Working Papers

Gloom, Doom and Boom Competition: We Have a Winner!

This week’s record current account deficit once again provided rich pickings for our quarterly Gloom, Doom and Boom competition for overwrought reporting.  AAP deserves the Speedy Banana Award for referring to a ‘banana republic’ in a story just minutes after the release: 

As a proportion of GDP, the current account deficit is around a record 7.2 per cent, prompting analysts to warn Australia is in danger of becoming a “Banana Republic”.

Of course, no analyst was actually quoted as saying anything of the sort, suggesting that AAP was engaging in the usual colour-by-numbers financial market journalism.

John Garnaut gets some credit for running a (somewhat selective) version of the consenting adults view of current account deficits, but then disappoints when he says:

The current account deficit, or CAD - which reflects the shortfall between exports and imports as well as financial transactions with the rest of the world - showed Australians paid foreigners $15.6 billion more than they received from them in the three months to March.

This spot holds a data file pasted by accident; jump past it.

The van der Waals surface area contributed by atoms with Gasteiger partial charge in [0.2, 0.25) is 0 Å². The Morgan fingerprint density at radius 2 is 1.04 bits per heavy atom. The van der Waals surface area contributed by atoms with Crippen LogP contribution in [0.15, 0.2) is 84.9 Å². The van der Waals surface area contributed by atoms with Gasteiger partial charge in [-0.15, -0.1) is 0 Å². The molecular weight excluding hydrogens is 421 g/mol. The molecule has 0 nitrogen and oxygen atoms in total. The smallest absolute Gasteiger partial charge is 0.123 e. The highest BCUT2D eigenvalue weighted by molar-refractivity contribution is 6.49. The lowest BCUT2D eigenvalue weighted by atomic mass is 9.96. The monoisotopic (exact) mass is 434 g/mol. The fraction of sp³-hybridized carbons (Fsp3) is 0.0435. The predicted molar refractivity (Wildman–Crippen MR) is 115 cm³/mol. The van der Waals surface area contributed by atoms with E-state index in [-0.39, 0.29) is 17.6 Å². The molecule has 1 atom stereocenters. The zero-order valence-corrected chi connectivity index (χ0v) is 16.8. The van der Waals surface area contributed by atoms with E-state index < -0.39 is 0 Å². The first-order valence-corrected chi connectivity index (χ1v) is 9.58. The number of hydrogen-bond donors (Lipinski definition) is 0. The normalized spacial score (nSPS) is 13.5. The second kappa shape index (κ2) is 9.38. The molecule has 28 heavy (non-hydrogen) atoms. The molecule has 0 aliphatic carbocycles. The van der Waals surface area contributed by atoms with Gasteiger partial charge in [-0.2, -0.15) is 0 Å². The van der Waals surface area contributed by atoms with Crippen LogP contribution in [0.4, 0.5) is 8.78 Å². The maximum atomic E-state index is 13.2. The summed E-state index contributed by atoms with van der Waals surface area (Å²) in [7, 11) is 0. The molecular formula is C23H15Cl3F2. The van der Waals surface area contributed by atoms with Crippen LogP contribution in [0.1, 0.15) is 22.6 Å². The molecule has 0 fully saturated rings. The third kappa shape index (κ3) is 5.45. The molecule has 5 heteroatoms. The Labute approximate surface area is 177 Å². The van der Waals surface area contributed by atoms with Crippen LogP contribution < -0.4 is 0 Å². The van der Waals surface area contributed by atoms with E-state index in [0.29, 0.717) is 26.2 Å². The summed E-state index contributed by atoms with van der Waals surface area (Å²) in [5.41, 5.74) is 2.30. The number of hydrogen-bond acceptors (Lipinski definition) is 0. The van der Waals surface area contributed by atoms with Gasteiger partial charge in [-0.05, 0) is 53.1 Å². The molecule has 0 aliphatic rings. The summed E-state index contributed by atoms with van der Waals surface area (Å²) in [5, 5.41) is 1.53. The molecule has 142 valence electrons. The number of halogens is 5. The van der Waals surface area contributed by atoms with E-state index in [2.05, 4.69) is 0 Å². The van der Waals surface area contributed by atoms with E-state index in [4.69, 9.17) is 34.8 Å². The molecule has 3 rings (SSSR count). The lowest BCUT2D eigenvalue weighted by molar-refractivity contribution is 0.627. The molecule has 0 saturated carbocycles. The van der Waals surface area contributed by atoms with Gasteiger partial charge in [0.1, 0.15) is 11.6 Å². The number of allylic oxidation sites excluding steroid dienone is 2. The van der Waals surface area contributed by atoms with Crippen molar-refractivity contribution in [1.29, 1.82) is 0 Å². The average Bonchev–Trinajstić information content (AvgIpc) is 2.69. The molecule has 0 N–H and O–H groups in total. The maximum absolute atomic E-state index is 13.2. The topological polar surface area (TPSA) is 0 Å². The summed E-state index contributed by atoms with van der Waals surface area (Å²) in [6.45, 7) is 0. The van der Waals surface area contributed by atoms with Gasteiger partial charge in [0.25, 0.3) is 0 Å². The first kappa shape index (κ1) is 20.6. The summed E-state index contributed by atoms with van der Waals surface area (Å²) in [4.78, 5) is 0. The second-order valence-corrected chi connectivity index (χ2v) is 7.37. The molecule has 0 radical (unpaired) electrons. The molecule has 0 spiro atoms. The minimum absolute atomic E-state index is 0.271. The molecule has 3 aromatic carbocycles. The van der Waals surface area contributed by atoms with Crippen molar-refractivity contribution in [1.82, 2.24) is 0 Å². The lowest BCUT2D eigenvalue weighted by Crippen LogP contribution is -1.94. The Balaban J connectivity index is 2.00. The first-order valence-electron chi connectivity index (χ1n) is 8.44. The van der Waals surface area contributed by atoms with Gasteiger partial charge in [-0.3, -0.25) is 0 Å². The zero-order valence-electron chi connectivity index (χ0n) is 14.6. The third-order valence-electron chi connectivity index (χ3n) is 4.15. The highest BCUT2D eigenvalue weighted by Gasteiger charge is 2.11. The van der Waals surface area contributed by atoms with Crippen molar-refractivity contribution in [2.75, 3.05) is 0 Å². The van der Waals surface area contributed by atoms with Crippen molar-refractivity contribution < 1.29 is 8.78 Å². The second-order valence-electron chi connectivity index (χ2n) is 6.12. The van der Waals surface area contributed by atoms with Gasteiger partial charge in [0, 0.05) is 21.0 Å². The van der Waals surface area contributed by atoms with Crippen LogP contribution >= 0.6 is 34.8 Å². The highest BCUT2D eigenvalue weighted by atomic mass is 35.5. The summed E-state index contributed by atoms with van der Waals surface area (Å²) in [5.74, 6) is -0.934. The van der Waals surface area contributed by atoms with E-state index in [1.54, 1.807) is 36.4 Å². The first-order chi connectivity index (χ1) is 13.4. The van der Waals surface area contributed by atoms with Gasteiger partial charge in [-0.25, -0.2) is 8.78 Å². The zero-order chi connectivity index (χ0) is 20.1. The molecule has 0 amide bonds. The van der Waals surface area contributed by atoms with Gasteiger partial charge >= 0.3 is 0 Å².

In fact the CAD shows the opposite – that foreigners lent us $15.6bn to make-up the shortfall between domestic investment and saving.

John Quiggin (in comments) seemed almost ready to concede the consenting adults view, noting:

Past experience would suggest either a recession or a sustained period of low growth, particularly in consumption. But we’re in uncharted territory here, and the optimists say global financial markets will look after us.

As RBA Governor Macfarlane noted in his most recent testimony to the House Economics Committee, many people were declaring the US current account deficit unsustainable at 5%.  The new cyclical highs in the US and Australian current account deficits suggest that there has also been a structural deterioration in the current account balances of both countries.  Quiggin questions whether we are heading for a current account deficit of 10% of GDP.  In a world of floating exchange rates and mobile capital, there is no reason why such large deficits should not be possible.  Indeed, deficits of that size would be a massive vote of confidence in the Australian economy.

The lucky winner of our competition, however, goes to…

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posted on 01 June 2005 by skirchner in Economics

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